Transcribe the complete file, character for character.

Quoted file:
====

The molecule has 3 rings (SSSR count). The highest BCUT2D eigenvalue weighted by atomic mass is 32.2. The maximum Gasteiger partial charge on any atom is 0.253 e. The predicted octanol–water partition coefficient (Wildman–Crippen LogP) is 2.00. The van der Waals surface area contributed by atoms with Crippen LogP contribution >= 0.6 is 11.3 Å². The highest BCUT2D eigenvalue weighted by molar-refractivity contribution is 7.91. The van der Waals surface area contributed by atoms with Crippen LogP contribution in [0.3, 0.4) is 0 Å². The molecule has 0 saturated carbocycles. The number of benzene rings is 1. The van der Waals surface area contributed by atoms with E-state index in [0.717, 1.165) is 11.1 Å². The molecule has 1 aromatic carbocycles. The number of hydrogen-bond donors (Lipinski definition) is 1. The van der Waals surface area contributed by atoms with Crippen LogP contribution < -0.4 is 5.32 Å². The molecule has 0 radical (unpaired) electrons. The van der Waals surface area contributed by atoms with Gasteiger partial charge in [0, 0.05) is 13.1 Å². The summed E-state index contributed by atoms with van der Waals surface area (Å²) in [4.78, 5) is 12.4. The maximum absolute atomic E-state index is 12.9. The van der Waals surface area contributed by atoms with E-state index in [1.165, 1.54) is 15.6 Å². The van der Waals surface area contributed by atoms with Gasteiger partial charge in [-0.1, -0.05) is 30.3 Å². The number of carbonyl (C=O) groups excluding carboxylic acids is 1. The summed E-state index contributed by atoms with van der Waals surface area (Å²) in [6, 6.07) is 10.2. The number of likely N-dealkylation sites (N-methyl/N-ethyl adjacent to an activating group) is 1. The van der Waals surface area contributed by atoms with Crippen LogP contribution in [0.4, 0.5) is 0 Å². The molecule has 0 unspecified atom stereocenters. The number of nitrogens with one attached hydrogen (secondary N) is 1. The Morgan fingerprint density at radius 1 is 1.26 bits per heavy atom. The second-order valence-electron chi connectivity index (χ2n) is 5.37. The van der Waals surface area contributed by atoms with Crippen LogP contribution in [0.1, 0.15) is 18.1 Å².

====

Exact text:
The molecule has 3 rings (SSSR count). The highest BCUT2D eigenvalue weighted by atomic mass is 32.2. The maximum Gasteiger partial charge on any atom is 0.253 e. The predicted octanol–water partition coefficient (Wildman–Crippen LogP) is 2.00. The van der Waals surface area contributed by atoms with Crippen LogP contribution >= 0.6 is 11.3 Å². The highest BCUT2D eigenvalue weighted by molar-refractivity contribution is 7.91. The van der Waals surface area contributed by atoms with Crippen LogP contribution in [0.3, 0.4) is 0 Å². The molecule has 0 saturated carbocycles. The number of benzene rings is 1. The van der Waals surface area contributed by atoms with E-state index in [0.717, 1.165) is 11.1 Å². The molecule has 1 aromatic carbocycles. The number of hydrogen-bond donors (Lipinski definition) is 1. The van der Waals surface area contributed by atoms with Crippen LogP contribution < -0.4 is 5.32 Å². The molecule has 0 radical (unpaired) electrons. The van der Waals surface area contributed by atoms with Gasteiger partial charge in [0, 0.05) is 13.1 Å². The summed E-state index contributed by atoms with van der Waals surface area (Å²) in [4.78, 5) is 12.4. The maximum absolute atomic E-state index is 12.9. The van der Waals surface area contributed by atoms with E-state index in [1.165, 1.54) is 15.6 Å². The van der Waals surface area contributed by atoms with Gasteiger partial charge in [-0.1, -0.05) is 30.3 Å². The number of carbonyl (C=O) groups excluding carboxylic acids is 1. The summed E-state index contributed by atoms with van der Waals surface area (Å²) in [6, 6.07) is 10.2. The number of likely N-dealkylation sites (N-methyl/N-ethyl adjacent to an activating group) is 1. The van der Waals surface area contributed by atoms with Crippen LogP contribution in [0.4, 0.5) is 0 Å². The molecule has 0 unspecified atom stereocenters. The number of nitrogens with one attached hydrogen (secondary N) is 1. The Morgan fingerprint density at radius 1 is 1.26 bits per heavy atom. The second-order valence-electron chi connectivity index (χ2n) is 5.37. The van der Waals surface area contributed by atoms with Crippen LogP contribution in [0.1, 0.15) is 18.1 Å².